Dynamic Value, Conduit Style
If you ask our customers spread across half a dozen verticals about their reasons for working with Conduit, you’ll typically hear that we meet their most prevalent needs, which they’ll claim to be one or more of the following: community engagement, information sharing, customer support, and revenue generation. Concrete answers backed by objective reasoning, but are those their real needs? I don’t think so. When I probe further in search of the most prevalent motives among our customers, what I uncover most often is the need for dynamic value. If you’re not already familiar with the term, read on.
To understand dynamic value, let’s start with the basics as they apply to web publishers: All publishers want to add value for their communities, and they each define value differently, according to their unique interests. But what’s just as significant as the uniqueness of a publisher’s value is the duration of their impact. No one wants to be a one-hit wonder. Dynamic value is the ability to consistently resonate and hit your mark with your community over time.
Because products that adapt to changing content themes and ideas are bound to have a longer shelf life than those that don’t, dynamism is a thematic design objective behind Conduit’s innovations. As we evolved as an organization and recognized the idea of fostering dynamic value, we extended its application beyond the product, to critical processes impacting our customers. Our Business Development team took the concept of dynamism and applied it to our Sales and Account Management processes.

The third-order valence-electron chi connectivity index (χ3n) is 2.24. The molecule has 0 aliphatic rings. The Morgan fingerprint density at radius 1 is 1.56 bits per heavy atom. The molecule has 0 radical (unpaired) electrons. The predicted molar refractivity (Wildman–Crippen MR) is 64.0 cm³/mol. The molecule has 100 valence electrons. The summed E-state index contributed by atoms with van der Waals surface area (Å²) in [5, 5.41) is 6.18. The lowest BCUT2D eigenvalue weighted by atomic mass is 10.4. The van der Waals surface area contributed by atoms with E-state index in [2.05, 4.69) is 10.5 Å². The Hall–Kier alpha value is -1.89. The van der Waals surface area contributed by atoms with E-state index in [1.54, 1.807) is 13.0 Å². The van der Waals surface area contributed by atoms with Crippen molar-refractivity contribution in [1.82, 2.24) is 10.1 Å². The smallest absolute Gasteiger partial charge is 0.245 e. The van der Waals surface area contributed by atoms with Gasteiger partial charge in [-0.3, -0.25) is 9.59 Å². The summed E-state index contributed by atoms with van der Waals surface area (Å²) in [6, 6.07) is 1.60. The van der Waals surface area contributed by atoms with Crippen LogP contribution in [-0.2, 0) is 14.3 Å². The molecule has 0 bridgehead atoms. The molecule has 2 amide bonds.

Simply put, we stopped viewing sales as a single transaction or event with customers, and started looking at it as the initial point of a continuum. We developed a Professional Services team, which helps individual customers with ongoing technical and graphical development needs. We also set up an Account Management team, which shares specific insights and expertise with customers on a long-term basis. Taking this concept a step further, we aligned our compensation systems with the publisher’s ability to add value over the lifetime of the user. For us, it’s when the sales process ends that the real work begins.
Once we began viewing our role as one of supporting dynamic value rather than impacting a specific KPI, everything changed in terms of our approach to customer relations. For example, we re-developed the idea of account optimization from a one-time event to an ongoing process, with regular evaluation, testing, and change to customer implementations. As a natural consequence, our continuing collaboration with customers has made for tighter client relationships, but these aren’t the only dividends. We also regularly receive competitive insights from our customers, and find they are a willing audience for testing our next-generation solutions.
I maintain that our interest in supporting the creation of real dynamic value for our publishers is a key differentiator between Conduit and its competitors. Although the competitive landscape is a crowded place where our rivals wage pitched battles over pricing and innovation, Conduit stands miles apart when it comes to how we view customer success. And remarkably, despite the unabashed willingness of some to replicate our technology, adopting this perspective is the one thing they continuously leave out.
Despite this disclosure, I’m not concerned that our competitors will now adopt our perspective on dynamic value. They’re just not wired with the same objectives. And that’s fine, as there is clearly some merit in taking a transactional approach to doing business. For us, however, that alone doesn’t take into account the totality of value that can be delivered – and more importantly, it doesn’t address the very real need for publishers to stay relevant to their users over time.